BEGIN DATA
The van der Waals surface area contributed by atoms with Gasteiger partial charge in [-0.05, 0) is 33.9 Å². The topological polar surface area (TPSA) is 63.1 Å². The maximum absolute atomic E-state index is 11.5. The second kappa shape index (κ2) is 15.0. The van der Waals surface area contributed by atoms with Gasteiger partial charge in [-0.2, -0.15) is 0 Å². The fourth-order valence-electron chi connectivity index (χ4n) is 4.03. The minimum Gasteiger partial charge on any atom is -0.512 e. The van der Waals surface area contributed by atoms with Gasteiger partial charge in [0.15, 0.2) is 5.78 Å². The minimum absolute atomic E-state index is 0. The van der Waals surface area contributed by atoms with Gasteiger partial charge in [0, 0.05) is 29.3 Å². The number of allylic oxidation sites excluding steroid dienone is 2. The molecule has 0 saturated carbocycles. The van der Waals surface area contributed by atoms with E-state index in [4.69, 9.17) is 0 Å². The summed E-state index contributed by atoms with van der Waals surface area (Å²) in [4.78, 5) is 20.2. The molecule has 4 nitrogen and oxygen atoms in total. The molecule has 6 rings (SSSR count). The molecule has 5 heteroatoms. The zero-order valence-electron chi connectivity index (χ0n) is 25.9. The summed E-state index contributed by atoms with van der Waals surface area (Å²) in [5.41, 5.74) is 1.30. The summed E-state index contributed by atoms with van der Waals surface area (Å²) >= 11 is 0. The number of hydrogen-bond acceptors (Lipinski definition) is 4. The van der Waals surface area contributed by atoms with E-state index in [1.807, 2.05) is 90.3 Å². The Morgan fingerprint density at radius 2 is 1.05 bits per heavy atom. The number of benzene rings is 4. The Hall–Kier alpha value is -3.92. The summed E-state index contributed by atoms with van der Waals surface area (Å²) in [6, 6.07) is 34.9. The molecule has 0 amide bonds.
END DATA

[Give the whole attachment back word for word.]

The van der Waals surface area contributed by atoms with Gasteiger partial charge in [-0.05, 0) is 33.9 Å². The topological polar surface area (TPSA) is 63.1 Å². The maximum absolute atomic E-state index is 11.5. The second kappa shape index (κ2) is 15.0. The van der Waals surface area contributed by atoms with Gasteiger partial charge in [-0.2, -0.15) is 0 Å². The fourth-order valence-electron chi connectivity index (χ4n) is 4.03. The minimum Gasteiger partial charge on any atom is -0.512 e. The van der Waals surface area contributed by atoms with Gasteiger partial charge in [0.15, 0.2) is 5.78 Å². The minimum absolute atomic E-state index is 0. The van der Waals surface area contributed by atoms with Gasteiger partial charge in [0, 0.05) is 29.3 Å². The number of allylic oxidation sites excluding steroid dienone is 2. The molecule has 0 saturated carbocycles. The van der Waals surface area contributed by atoms with E-state index in [4.69, 9.17) is 0 Å². The summed E-state index contributed by atoms with van der Waals surface area (Å²) in [4.78, 5) is 20.2. The molecule has 4 nitrogen and oxygen atoms in total. The molecule has 6 rings (SSSR count). The molecule has 5 heteroatoms. The zero-order valence-electron chi connectivity index (χ0n) is 25.9. The summed E-state index contributed by atoms with van der Waals surface area (Å²) in [5.41, 5.74) is 1.30. The summed E-state index contributed by atoms with van der Waals surface area (Å²) >= 11 is 0. The number of hydrogen-bond acceptors (Lipinski definition) is 4. The van der Waals surface area contributed by atoms with E-state index in [1.807, 2.05) is 90.3 Å². The Morgan fingerprint density at radius 2 is 1.05 bits per heavy atom. The number of benzene rings is 4. The Hall–Kier alpha value is -3.92. The summed E-state index contributed by atoms with van der Waals surface area (Å²) in [6, 6.07) is 34.9. The molecule has 0 amide bonds.